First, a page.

New Political Thriller "What Would Lincoln Say?" Imagines 2012 White House Meeting

ORLANDO, FL--(Marketwire - Feb 14, 2012) - Richard Fenton and Andrea Waltz's new political thriller, "What Would Lincoln Say?" (, imagines a time-traveling (and culture-shocked) Abraham Lincoln struggling to get a meeting with President Obama.

"It seemed a natural because America is engaged in a second Civil War, now -- one of ideas, ideals and ideology," says Richard Fenton, co-author with Waltz of "Go for No!", a No. 1 best-seller for sales books.

"Who better to address our current challenges -- and talk sense to Obama -- than Abraham Lincoln?"

While the novel about a bemused 19th century president sampling his first Snickers bar and cleverly talking his way out of a psychiatric hospital ("You're who?") has plenty of light-hearted moments, Fenton and Waltz are serious about their goal. They want to educate the public about, and contribute to, conservative/Libertarian causes and candidates -- for which 25 percent of book sale proceeds are dedicated. They'd like to mobilize others to help ensure Obama is a one-term president.

The book opens with Secret Service agent Eric Landover arresting a gangly, black-clad man trespassing at night on the South Lawn of the White House. The man claims to be Abraham Lincoln, but of course, no one believes him.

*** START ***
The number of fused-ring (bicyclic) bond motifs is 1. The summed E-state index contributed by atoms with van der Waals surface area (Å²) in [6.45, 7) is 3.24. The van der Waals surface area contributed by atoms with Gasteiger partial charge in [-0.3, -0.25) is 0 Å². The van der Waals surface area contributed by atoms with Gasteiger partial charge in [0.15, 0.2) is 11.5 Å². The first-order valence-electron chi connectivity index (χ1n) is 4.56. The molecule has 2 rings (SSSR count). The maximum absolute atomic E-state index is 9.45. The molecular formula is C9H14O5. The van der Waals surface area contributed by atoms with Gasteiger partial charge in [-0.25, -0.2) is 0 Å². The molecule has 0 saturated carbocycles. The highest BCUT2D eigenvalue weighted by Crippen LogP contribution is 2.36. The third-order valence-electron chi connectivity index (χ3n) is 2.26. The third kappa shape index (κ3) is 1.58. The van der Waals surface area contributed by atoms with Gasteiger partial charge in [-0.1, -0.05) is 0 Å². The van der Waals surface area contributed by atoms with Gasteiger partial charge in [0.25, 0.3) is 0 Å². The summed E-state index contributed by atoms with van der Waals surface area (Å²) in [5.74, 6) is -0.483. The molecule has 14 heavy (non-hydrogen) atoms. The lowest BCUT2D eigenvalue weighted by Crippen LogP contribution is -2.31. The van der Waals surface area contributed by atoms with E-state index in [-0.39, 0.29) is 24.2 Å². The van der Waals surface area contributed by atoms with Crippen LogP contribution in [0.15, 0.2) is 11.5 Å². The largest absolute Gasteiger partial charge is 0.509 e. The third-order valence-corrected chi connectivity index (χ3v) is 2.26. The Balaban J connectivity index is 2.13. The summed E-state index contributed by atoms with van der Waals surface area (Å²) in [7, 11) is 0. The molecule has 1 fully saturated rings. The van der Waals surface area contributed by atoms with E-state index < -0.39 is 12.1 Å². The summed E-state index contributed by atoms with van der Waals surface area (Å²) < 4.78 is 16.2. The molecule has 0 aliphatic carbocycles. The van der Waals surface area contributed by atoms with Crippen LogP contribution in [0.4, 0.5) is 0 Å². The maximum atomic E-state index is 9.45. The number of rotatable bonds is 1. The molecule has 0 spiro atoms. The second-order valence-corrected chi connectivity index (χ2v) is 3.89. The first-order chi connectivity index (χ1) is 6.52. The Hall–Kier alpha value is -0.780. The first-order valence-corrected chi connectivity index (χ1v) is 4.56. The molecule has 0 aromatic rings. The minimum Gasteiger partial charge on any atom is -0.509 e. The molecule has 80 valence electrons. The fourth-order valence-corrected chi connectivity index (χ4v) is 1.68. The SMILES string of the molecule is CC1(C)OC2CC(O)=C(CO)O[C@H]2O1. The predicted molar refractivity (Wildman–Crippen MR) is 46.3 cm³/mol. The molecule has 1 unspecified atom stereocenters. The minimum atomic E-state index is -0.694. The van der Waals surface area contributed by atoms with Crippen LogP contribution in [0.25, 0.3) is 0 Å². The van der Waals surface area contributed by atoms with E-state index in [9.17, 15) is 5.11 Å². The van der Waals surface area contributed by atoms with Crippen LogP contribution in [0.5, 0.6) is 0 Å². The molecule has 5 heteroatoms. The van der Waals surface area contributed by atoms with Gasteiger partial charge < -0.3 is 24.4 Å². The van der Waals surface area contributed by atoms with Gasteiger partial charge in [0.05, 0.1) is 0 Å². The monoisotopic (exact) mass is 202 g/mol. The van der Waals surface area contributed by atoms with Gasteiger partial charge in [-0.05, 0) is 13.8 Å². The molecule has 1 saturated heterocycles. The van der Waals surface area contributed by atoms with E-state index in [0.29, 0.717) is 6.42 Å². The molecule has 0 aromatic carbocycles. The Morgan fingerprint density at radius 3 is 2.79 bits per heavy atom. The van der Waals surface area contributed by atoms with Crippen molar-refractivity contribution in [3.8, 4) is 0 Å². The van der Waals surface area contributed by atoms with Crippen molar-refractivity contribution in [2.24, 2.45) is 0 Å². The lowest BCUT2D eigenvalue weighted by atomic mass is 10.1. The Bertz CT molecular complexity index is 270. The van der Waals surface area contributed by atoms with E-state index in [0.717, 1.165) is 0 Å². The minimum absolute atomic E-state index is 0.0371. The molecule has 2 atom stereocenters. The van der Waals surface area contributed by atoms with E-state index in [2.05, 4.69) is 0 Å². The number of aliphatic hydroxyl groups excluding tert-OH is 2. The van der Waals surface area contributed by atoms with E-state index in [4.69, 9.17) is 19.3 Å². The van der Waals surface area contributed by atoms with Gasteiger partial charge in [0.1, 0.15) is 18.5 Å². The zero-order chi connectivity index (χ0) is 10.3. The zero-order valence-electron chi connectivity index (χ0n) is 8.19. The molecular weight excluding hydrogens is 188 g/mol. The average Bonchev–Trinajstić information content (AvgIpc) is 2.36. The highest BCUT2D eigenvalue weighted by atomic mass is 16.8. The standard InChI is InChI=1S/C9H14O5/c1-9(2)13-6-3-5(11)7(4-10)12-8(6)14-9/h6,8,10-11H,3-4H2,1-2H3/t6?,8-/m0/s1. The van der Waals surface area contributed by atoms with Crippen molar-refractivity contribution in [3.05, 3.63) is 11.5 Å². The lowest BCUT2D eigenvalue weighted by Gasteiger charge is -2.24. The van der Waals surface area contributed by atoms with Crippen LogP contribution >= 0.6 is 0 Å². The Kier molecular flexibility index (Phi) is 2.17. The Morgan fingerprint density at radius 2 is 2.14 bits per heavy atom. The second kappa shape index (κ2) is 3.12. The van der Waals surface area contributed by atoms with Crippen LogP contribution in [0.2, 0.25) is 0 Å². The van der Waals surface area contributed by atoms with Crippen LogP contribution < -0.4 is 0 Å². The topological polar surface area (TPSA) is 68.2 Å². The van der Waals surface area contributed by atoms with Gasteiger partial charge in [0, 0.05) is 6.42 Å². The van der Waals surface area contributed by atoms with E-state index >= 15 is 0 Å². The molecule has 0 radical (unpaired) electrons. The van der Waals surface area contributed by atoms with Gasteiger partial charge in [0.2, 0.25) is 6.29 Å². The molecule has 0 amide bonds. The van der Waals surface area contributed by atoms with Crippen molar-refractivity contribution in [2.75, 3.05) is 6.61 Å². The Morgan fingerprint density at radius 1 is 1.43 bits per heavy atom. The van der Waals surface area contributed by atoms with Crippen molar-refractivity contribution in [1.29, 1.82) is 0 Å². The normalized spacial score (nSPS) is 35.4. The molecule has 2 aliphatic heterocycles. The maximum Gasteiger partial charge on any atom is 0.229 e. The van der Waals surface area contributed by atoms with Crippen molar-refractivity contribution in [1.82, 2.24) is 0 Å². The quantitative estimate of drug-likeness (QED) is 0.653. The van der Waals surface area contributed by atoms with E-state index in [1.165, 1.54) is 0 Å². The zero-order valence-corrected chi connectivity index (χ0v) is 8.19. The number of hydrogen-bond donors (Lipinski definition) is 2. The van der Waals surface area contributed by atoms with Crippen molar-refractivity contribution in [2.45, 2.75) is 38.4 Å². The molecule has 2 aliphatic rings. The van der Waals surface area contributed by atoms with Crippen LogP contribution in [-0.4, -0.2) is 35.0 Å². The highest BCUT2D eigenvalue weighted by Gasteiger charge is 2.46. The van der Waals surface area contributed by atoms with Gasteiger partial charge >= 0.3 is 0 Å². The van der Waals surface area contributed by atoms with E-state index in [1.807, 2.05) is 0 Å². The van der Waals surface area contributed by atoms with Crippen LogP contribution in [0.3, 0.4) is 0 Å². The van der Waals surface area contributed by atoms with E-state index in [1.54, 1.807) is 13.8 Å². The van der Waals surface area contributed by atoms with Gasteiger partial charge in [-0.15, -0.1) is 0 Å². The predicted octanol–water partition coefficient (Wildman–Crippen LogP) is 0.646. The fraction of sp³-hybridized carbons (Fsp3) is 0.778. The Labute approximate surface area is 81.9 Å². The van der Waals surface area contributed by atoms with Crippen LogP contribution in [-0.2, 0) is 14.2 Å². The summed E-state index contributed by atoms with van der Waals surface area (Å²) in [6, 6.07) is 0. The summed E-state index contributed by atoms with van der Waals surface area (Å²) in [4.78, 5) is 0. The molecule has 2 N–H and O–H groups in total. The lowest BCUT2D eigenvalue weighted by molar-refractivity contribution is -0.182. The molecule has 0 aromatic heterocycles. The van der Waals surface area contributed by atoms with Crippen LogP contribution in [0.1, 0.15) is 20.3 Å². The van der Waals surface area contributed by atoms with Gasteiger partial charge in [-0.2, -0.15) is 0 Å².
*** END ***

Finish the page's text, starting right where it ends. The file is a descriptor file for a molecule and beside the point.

The tale, which is rich in historically accurate detail, twists and turns on pivot points of science fiction, humor, action-thriller and politics before finally landing in the Lincoln Bedroom at the White House. There, Obama and NBC "Today" show host Matt Lauer "play along" with the man who says he's Lincoln.

And what does Lincoln say when Lauer asks him a trick question so fraught with complex problems -- reducing unemployment and reliance on foreign credit while growing government revenue, fighting climate change and restoring U.S. financial security -- he can't possibly answer?

Lincoln answers in one word.


About Richard Fenton and Andrea Waltz

Richard Fenton and Andrea Waltz of Orlando, Fla., are entrepreneurs, corporate trainers and best-selling authors who've co-written four books. After years watching campaigns and elections from the sidelines, they decided they'd been remiss in their civic duty and decided to get involved by doing what they do best -- writing a book.

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Ginny Grimsley